Cryptography I

A.Y. 2023/2024
Overall hours
Learning objectives
The course aims to provide an in-depth knowledge of the cryptographic algorithms and protocols widely used in real life (symmetrical, asymmetric, hash functions, KDFs, key exchange), paying particular attention to applications that protect data in-transit data, at-rest, and end-to-end.
Expected learning outcomes
At the end of the course the students will be able to: (1) Understand and properly use symmetric/asymmetric encryption algorithms, hash functions, digital signatures; (2) Describe and use key exchange protocols, secret sharing schemes, secure communication protocols; (3) Analyze the security of a system and the attacks known in literature: collisions of hash functions, differential cryptanalysis, attacks on implementations..
Course syllabus and organization

Single session

Lesson period
First semester
Course syllabus
Introduction to the course, general information about cryptology.
Attacks: Ciphertext only, known plaintext, chosen plaintext, chosen ciphertext
Classical Cryptosystems: Vigenère, Affine cipher, Hill cipher, etc.
One time pad.
Divisibility, greatest common divisor, Euclidean Algorithm
Modular arithmetic, invertibility mod m, Euler's totient function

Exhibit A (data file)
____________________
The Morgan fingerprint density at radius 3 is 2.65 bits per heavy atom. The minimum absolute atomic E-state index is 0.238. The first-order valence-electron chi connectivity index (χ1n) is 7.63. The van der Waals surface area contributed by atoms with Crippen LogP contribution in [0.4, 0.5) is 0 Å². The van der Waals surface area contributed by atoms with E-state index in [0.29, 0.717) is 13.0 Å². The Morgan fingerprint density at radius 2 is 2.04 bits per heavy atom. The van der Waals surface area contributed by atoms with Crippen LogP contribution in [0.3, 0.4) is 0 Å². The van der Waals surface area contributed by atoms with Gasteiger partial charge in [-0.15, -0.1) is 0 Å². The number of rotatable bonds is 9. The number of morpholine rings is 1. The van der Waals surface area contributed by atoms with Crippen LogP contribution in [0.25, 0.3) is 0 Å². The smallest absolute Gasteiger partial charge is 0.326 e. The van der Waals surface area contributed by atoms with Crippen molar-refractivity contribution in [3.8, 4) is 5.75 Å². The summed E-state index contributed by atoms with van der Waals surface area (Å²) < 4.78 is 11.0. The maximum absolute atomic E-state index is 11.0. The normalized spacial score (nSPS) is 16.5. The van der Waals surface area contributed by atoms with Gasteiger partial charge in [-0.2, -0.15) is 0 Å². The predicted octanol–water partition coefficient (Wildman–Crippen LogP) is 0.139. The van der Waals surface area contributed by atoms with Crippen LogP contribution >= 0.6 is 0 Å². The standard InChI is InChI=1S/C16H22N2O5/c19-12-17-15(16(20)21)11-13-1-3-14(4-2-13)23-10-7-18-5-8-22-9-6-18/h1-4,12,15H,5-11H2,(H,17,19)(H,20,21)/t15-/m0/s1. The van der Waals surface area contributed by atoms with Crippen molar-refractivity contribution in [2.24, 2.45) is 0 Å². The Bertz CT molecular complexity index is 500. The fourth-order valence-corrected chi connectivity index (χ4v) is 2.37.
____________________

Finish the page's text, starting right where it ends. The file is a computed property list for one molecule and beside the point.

DES, a simplified DES, Triple-DES, AES.
Prime numbers, pseudo-random bit generation, the generation of large primes.
Fermat's Little Theorem and primality test,
One-way functions and one-way trapdoor functions.
Chinese Remainder Theorem, factoring algorithms (e.g. Quadratic sieve).
RSA encryption scheme.
Discrete logarithm problem, algorithms to solve the discrete logarithms.
Diffie-Hellman key exchange.
ElGamal encryption scheme.
Hash functions: SHA-1 and SHA-2.
Digital signatures.
Key distribution, Public Key Infrastructures, X.509, PGP.
Zero-knowledge protocols.
KDF: an example PBKDF2
Blockchain and cryptocurrency.
Elliptic curves.
Prerequisites for admission
Basic knowledge of statistics, discrete mathematics, and programming would be helpful for a better understanding of concepts taught in this course
Teaching methods
Classroom lectures. Attendance at lectures is not compulsory, but it is strongly recommended.
Teaching Resources
Home page:

Main textbooks:
W.Stallings, Cryptography and Network Security, Prentice Hall.
D.R.Stinson, M.Paterson, Cryptography: Theory and Practice, 4th Ed. CRC Press.

A.Languasco, A.Zaccagnini MANUALE DI CRITTOGRAFIA Teoria, algoritmi e protocolli, Hoepli
A.J.Menezes, et al., Handbook of Applied Cryptography, CRC Press.

Additional resources (papers, slides, etc.) can be found here:
Assessment methods and Criteria
Oral exam. Students have to demonstrate sufficient knowledge of the subject (crypto algorithms, proofs, exercises, and so on) to pass the exam. The score will be provided with a range from 0 to 30.
INF/01 - INFORMATICS - University credits: 6
Lessons: 48 hours
Professor: Visconti Andrea
Professor: Visconti Andrea
By email appointment
Room 5008, 5th Floor, via Celoria 18, Computer Science Department